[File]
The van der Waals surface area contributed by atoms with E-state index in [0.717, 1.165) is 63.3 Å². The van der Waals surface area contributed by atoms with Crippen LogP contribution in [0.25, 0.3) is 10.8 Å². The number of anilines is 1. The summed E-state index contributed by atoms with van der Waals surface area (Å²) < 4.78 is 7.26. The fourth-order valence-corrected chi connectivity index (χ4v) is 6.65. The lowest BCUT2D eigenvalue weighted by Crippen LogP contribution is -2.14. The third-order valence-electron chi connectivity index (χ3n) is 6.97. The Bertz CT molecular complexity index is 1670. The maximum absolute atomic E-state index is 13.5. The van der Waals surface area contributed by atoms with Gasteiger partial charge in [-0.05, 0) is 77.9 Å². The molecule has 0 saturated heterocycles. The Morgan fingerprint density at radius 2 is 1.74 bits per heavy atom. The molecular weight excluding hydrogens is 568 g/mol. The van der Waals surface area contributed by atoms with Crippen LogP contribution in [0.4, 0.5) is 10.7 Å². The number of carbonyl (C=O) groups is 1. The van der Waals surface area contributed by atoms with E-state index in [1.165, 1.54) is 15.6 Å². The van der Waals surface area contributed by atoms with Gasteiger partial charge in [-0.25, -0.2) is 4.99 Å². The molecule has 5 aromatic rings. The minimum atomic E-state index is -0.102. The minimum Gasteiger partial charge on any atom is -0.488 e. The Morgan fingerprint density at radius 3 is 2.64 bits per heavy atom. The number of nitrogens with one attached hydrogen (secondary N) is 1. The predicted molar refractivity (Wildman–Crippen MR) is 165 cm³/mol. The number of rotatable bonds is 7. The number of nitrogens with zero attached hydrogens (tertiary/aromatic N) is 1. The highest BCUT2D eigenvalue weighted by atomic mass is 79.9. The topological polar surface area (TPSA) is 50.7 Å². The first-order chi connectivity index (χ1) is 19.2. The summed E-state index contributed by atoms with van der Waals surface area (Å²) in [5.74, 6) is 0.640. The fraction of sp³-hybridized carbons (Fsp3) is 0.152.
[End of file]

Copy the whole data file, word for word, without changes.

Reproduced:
The van der Waals surface area contributed by atoms with E-state index in [0.717, 1.165) is 63.3 Å². The van der Waals surface area contributed by atoms with Crippen LogP contribution in [0.25, 0.3) is 10.8 Å². The number of anilines is 1. The summed E-state index contributed by atoms with van der Waals surface area (Å²) < 4.78 is 7.26. The fourth-order valence-corrected chi connectivity index (χ4v) is 6.65. The lowest BCUT2D eigenvalue weighted by Crippen LogP contribution is -2.14. The third-order valence-electron chi connectivity index (χ3n) is 6.97. The Bertz CT molecular complexity index is 1670. The maximum absolute atomic E-state index is 13.5. The van der Waals surface area contributed by atoms with Gasteiger partial charge in [-0.05, 0) is 77.9 Å². The molecule has 0 saturated heterocycles. The Morgan fingerprint density at radius 2 is 1.74 bits per heavy atom. The molecular weight excluding hydrogens is 568 g/mol. The van der Waals surface area contributed by atoms with Crippen LogP contribution in [0.4, 0.5) is 10.7 Å². The number of carbonyl (C=O) groups is 1. The van der Waals surface area contributed by atoms with E-state index in [1.165, 1.54) is 15.6 Å². The van der Waals surface area contributed by atoms with Gasteiger partial charge in [-0.25, -0.2) is 4.99 Å². The molecule has 5 aromatic rings. The minimum atomic E-state index is -0.102. The minimum Gasteiger partial charge on any atom is -0.488 e. The Morgan fingerprint density at radius 3 is 2.64 bits per heavy atom. The number of nitrogens with one attached hydrogen (secondary N) is 1. The predicted molar refractivity (Wildman–Crippen MR) is 165 cm³/mol. The number of rotatable bonds is 7. The number of nitrogens with zero attached hydrogens (tertiary/aromatic N) is 1. The highest BCUT2D eigenvalue weighted by atomic mass is 79.9. The topological polar surface area (TPSA) is 50.7 Å². The first-order chi connectivity index (χ1) is 19.2. The summed E-state index contributed by atoms with van der Waals surface area (Å²) in [5.74, 6) is 0.640. The fraction of sp³-hybridized carbons (Fsp3) is 0.152.